I have gotten to work with some pretty incredible people over the years in improv, as a performer, a teacher and a director. And I will tell you this in all sincerity: The best part of improvising has been the people.
This is an art form based in community, and I think one of my strongest assets as a teacher and director is to help build that community. In fact, nothing makes me more proud than when a class I teach or a group I direct becomes good friends.
Years ago I worked with an improv group in Chicago that was made of people who had originally met eat other in my Art of Slow Comedy Class. It was one of those classes where they had chemistry and talent, and it came together organically. After studying with me for two levels, they formed their own independent group called My Naked Friends.
Since they enjoyed working with me so much, they brought me in to direct. They did some great work, as ensembles do when they commit to the process, the director, and themselves. We put up several runs of several different shows at different theaters in the city and we were successful.
But after a while, the group disbanded. There came a point when we all knew the group had run its course; it didn’t need to be spoken. The last run of shows was rough. I was burned out and the cast had gotten a little crispy around the edges. It’s like having a tire with a slow leak, except instead of leaking air, we were leaking creative energy. And then one day you get up to drive to the grocery store and your tire is flat, and you’d rather get a new car instead of fixing the tire. When a group is over, it’s over.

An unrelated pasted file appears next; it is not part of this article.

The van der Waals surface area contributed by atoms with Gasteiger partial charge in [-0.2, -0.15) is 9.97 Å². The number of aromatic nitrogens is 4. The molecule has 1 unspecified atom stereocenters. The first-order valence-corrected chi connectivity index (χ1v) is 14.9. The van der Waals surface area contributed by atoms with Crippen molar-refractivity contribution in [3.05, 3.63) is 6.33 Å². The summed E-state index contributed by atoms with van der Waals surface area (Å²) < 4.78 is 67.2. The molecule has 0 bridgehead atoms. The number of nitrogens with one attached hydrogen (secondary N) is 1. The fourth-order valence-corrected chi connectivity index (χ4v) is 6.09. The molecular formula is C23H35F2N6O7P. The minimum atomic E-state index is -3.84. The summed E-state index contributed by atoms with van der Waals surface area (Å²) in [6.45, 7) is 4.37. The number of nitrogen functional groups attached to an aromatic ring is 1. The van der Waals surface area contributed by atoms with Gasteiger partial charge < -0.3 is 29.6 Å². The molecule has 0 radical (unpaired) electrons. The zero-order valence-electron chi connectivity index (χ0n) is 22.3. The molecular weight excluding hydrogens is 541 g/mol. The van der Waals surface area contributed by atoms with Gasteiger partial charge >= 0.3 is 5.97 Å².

When groups break up, there are so many mixed feelings. There is sadness, fear and a sense of relief. Sadness because you will miss the people. Fear because you don’t know what is next. And a sense of relief that you got out safely.
It turns out, though, that even though the group disbanded, the friendships didn’t end.
As some of the members of My Naked Friends moved out to L.A. to pursue solo projects, I kept in contact with one of the members, Mike Perri, and he happily he told me that a core of them had stayed close and supportive of each other, which is tough to do in a town that has a shortage of support. They had created something bigger than a group, they had created friendships.
A couple of years ago, I went to L.A. for a vacation. Usually, L.A. scares me. I have had bad experiences in that town, and going back there is like going back to a fancy restaurant where you got food poisoning.
This time was different. To my surprise, the community we had all built with My Naked Friends had included me. They didn’t see me as just their teacher, but they saw me as a friend. Mike took me out to lunch and showed me around, Julia Saboda put me up in her spare bedroom and Gerry Christoff met me for breakfast.
I also got together with other people who were peers – people who I started out with in Chicago, who have gone on to fame and fortune. And even though we’ve all moved on to different things in different parts of the country, there is a bond with those people that will always make them feel like family.
I felt gratitude that people took time out to see me on that trip. I felt loved, I felt like a rock star, even though it had been years since I had performed with them or had them in my classroom. We tell ourselves we are creating shows, but really we are creating something more lasting and that is friendships. And for me, that is the most rewarding part of improv: the people.